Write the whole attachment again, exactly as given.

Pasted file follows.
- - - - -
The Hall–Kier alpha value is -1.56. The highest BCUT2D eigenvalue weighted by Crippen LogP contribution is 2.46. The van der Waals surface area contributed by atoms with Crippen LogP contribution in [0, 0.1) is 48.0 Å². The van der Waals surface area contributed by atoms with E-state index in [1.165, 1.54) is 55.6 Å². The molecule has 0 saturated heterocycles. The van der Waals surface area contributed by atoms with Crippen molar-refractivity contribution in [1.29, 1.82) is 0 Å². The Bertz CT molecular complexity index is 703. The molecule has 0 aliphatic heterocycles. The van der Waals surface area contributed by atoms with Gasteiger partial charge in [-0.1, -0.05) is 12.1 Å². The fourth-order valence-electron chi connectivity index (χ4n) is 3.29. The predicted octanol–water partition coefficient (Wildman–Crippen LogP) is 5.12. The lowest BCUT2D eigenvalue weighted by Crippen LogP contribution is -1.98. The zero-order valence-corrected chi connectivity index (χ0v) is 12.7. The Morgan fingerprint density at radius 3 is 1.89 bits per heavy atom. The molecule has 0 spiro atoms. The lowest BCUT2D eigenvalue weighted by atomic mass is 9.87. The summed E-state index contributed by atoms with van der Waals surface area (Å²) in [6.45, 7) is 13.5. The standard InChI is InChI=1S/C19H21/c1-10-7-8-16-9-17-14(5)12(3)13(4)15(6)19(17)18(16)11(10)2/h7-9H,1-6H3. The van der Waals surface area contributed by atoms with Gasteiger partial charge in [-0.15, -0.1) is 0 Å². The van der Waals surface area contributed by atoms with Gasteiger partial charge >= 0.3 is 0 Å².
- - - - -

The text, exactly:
The Hall–Kier alpha value is -1.56. The highest BCUT2D eigenvalue weighted by Crippen LogP contribution is 2.46. The van der Waals surface area contributed by atoms with Crippen LogP contribution in [0, 0.1) is 48.0 Å². The van der Waals surface area contributed by atoms with E-state index in [1.165, 1.54) is 55.6 Å². The molecule has 0 saturated heterocycles. The van der Waals surface area contributed by atoms with Crippen molar-refractivity contribution in [1.29, 1.82) is 0 Å². The Bertz CT molecular complexity index is 703. The molecule has 0 aliphatic heterocycles. The van der Waals surface area contributed by atoms with Gasteiger partial charge in [-0.1, -0.05) is 12.1 Å². The fourth-order valence-electron chi connectivity index (χ4n) is 3.29. The predicted octanol–water partition coefficient (Wildman–Crippen LogP) is 5.12. The lowest BCUT2D eigenvalue weighted by Crippen LogP contribution is -1.98. The zero-order valence-corrected chi connectivity index (χ0v) is 12.7. The Morgan fingerprint density at radius 3 is 1.89 bits per heavy atom. The molecule has 0 spiro atoms. The lowest BCUT2D eigenvalue weighted by atomic mass is 9.87. The summed E-state index contributed by atoms with van der Waals surface area (Å²) in [6.45, 7) is 13.5. The standard InChI is InChI=1S/C19H21/c1-10-7-8-16-9-17-14(5)12(3)13(4)15(6)19(17)18(16)11(10)2/h7-9H,1-6H3. The van der Waals surface area contributed by atoms with Gasteiger partial charge in [-0.15, -0.1) is 0 Å². The van der Waals surface area contributed by atoms with Gasteiger partial charge >= 0.3 is 0 Å².